Soap operas aren’t my thing. I simply don’t have the temperament required for the drawn-out scenes that characterize the genre.
But, on two occasions, I gorged on soap operas both of which ran for several years. I religiously watched Downton Abbey (from the first to the last episode) and Revenge (I stopped after the heroine’s dead father miraculously came back to life). The reason I watched them? Fashion. Clothes and jewelry. Every episode was a feast to the eyes.
It’s for the same reason that I started watching the Spanish soap opera, Velvet, on Netflix.
Set in the 1950’s, Velvet is the story of a haute couture fashion house heir, Alberto, who fell in love with one of the seamstresses, Ana. Yep, the usual ill-fated romance. Rich boy and poor girl torn apart by social class and economic hardship.
When Alberto inherited Velvet, it was deeply in debt. His scheming stepmother (of course, there’s always the equivalent of a witch!) made sure that no bank would extend him credit. Then, a long-time family friend offered to loan him the money to keep the store afloat on the condition that he married his daughter, Cristina. Knowing that Alberto would never consider marrying another, Ana broke their engagement to give Alberto the freedom to marry Cristina, save Velvet and avoid its employees’ loss of livelihood.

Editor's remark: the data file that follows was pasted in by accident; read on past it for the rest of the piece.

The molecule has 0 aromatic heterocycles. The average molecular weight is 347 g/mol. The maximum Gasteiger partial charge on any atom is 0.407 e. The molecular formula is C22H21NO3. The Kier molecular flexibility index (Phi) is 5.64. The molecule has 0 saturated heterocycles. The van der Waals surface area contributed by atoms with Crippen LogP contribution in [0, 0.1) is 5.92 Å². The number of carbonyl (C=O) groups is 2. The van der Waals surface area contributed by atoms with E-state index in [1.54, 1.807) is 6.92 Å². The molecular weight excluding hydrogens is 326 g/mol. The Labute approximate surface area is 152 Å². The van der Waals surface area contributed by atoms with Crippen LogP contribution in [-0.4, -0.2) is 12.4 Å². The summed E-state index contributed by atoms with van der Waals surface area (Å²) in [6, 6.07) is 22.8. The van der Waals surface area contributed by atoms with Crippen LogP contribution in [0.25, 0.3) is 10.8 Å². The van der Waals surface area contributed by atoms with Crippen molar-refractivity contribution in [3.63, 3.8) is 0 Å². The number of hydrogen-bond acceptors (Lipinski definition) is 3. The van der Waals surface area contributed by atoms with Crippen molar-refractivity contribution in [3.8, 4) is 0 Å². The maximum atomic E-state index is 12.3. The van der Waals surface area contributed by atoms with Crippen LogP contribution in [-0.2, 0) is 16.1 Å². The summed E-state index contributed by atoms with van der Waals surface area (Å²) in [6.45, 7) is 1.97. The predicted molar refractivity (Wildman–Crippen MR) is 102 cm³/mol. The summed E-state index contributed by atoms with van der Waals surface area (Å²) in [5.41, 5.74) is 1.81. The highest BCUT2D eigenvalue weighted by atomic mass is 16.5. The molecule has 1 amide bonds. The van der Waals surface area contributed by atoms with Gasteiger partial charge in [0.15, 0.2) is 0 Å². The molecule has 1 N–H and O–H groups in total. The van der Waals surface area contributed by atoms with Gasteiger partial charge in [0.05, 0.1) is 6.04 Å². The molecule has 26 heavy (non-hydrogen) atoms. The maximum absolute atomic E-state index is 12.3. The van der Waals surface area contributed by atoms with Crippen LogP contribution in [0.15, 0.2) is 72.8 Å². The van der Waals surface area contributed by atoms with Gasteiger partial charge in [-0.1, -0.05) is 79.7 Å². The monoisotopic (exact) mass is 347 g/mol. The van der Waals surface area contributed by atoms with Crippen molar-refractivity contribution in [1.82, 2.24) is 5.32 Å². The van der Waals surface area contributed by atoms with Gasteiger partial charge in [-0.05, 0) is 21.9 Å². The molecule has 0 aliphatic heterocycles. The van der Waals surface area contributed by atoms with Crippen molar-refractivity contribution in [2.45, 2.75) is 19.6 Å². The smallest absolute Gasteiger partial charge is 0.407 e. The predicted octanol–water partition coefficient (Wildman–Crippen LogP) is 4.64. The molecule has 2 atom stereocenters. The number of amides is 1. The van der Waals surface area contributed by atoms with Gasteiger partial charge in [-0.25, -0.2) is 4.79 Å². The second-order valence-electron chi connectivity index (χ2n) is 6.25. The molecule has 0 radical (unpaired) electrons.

Oh, yes, soap opera to the hilt. But, oh boy, you can forgive the corny story if you just focus on the clothes. And what is it about these Spanish actresses? Do they drink blood to make them look so youthful? The actresses that play Ana and Cristina are in their 40’s but they look like they’re in their early 30’s. Late 20’s, even. And all the women in the show, including the matrons, have gorgeous legs.
But, anyway, about the wedding dress. Toward the end of Season 1, Alberto and Cristina were to be married but, by some misfortune, Cristina’s bridal dress was lost on the day before the wedding. The designer and seamstresses of Velvet worked overnight to create a new one which was described as similar to Grace Kelly’s except for the cleavage.
Are the two dresses really similar?
Let’s compare. Both have fitted lace bodice and puffy glossy skirt.
The bodice of Grace Kelly’s dress was made with heavier antique Brussels lace while the lace on Cristina’s dress was lighter and more transparent in places.
And while the skirt of Cristina’s dress appears to be made of satin, Grace Kelly’s was made of ivory faille (a kind of taffeta).
And then, there’s the matter of the shape of the skirt. Grace Kelly’s dress had a bell-shaped skirt while Cristina’s was a pleated circle skirt.
Can we really say that Cristina’s dress was inspired by Grace Kelly’s?
Nah, they share some similarities but, overall, they are not really all that similar.
While the reference to Grace Kelly in Velvet makes some sense because she was, after all, a fashion icon of the era, the claim that the wedding dress was Grace Kelly-inspired was a bit of a stretch.
The thing is, the show’s creators and producers took such pain to make the “looks” historically accurate — it reputedly cost 500,000 euros per episode to create authentic-looking costumes, architecture and interior design — and then an unnecessary boo-boo with the wedding dress. They could have taken out the reference to Grace Kelly’s wedding dress without detracting from the inherent merits of Cristina’s beautiful wedding ensemble.